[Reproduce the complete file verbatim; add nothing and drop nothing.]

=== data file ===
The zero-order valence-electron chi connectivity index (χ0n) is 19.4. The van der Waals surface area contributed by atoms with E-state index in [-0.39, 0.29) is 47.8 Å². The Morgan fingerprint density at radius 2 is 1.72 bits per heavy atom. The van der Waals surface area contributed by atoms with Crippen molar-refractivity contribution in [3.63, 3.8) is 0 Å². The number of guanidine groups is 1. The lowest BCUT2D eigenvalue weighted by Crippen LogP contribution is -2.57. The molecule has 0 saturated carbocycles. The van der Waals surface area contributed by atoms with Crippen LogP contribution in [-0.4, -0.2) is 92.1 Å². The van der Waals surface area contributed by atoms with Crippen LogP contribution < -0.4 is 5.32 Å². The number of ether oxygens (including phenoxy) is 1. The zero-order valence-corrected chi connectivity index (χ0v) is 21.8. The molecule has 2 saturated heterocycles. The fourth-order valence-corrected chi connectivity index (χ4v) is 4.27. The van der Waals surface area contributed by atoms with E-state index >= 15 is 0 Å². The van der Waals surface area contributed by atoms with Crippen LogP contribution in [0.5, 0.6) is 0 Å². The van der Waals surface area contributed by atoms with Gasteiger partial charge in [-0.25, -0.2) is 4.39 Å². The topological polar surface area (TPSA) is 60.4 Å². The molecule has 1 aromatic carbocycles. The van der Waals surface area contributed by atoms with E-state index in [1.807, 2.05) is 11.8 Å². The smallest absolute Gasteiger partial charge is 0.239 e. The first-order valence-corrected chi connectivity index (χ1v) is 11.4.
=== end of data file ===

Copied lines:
The zero-order valence-electron chi connectivity index (χ0n) is 19.4. The van der Waals surface area contributed by atoms with E-state index in [-0.39, 0.29) is 47.8 Å². The Morgan fingerprint density at radius 2 is 1.72 bits per heavy atom. The van der Waals surface area contributed by atoms with Crippen molar-refractivity contribution in [3.63, 3.8) is 0 Å². The number of guanidine groups is 1. The lowest BCUT2D eigenvalue weighted by Crippen LogP contribution is -2.57. The molecule has 0 saturated carbocycles. The van der Waals surface area contributed by atoms with Crippen LogP contribution in [-0.4, -0.2) is 92.1 Å². The van der Waals surface area contributed by atoms with Crippen LogP contribution < -0.4 is 5.32 Å². The number of ether oxygens (including phenoxy) is 1. The zero-order valence-corrected chi connectivity index (χ0v) is 21.8. The molecule has 2 saturated heterocycles. The fourth-order valence-corrected chi connectivity index (χ4v) is 4.27. The van der Waals surface area contributed by atoms with E-state index >= 15 is 0 Å². The van der Waals surface area contributed by atoms with Crippen LogP contribution in [0.5, 0.6) is 0 Å². The van der Waals surface area contributed by atoms with Gasteiger partial charge in [-0.25, -0.2) is 4.39 Å². The topological polar surface area (TPSA) is 60.4 Å². The molecule has 1 aromatic carbocycles. The van der Waals surface area contributed by atoms with E-state index in [1.807, 2.05) is 11.8 Å². The smallest absolute Gasteiger partial charge is 0.239 e. The first-order valence-corrected chi connectivity index (χ1v) is 11.4.